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The Diet Myth : Microbial ecology in all of us

Diet Myths & Microbes
I recently saw this great talk by Tim Spector at the College of Medicine and thoroughly enjoyed it. It was fascinating, funny, informative and (both surprisingly and perhaps un-surprisingly) very relevant to what biology tells us about the workings of soil and nutrient cycling under the ground. Given that nature doesn't tend to re-invent the wheel when it already finds something that works, it shouldn't really be a shock that our digestive system works in a manner very similar to plants and the soil (and that these microbes and mechanisms which predate us should influence how we developed).

Tim (a Professor of Genetic Epidemiology at King's College London) has a great talent for presenting this information in a way that is easy to follow and belies the vast amount of research he has reviewed and trawled through to reach the level of knowledge he has.

Food as medicine: Diet, myths and microbes from College of Medicine on Vimeo.

I highly recommend this (and his book) for anyone interested in biology, soil, and particularly human health and nutrition. It really shows how much the conversation (around both soils and human health) has been dominated for so long by the chemistry view of things - and misses some very important lessons about the living biological part of how we survive and interact with our environment (and the parts of it that go into and through us).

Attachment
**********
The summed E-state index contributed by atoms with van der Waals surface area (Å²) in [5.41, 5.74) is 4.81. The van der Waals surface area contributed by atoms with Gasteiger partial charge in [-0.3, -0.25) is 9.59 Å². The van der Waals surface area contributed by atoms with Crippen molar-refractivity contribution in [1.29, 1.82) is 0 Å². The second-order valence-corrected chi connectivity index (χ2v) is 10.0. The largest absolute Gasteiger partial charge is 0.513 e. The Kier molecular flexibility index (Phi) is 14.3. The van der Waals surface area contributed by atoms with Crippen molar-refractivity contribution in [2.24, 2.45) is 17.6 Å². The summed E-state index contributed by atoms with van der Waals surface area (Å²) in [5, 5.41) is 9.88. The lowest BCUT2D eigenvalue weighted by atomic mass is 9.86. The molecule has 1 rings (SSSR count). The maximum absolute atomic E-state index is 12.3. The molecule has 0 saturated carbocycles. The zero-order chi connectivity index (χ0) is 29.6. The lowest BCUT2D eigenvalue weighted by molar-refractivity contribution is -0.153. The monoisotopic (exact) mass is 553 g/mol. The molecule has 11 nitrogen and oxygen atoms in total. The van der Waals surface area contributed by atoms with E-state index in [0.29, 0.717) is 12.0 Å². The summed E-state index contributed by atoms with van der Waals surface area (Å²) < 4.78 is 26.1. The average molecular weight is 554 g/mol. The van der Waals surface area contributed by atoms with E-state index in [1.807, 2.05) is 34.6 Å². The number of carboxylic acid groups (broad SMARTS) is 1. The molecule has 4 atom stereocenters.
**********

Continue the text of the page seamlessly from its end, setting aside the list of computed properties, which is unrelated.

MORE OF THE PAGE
I enjoyed the talk so much I got hold of his book : "The Diet Myth: The Real Science Behind What We Eat" straight away, and devoured it pretty quickly - finding it a great read (especially for what could be a dry subject in someone else's hands). If you are interested in the subject and want to get to the bottom of understanding the science behind healthy eating, I recommend it.
A really good interview with world famous author and professor Michael Pollan on how we talk about climate change, agriculture and food - but also how to simplify the solutions.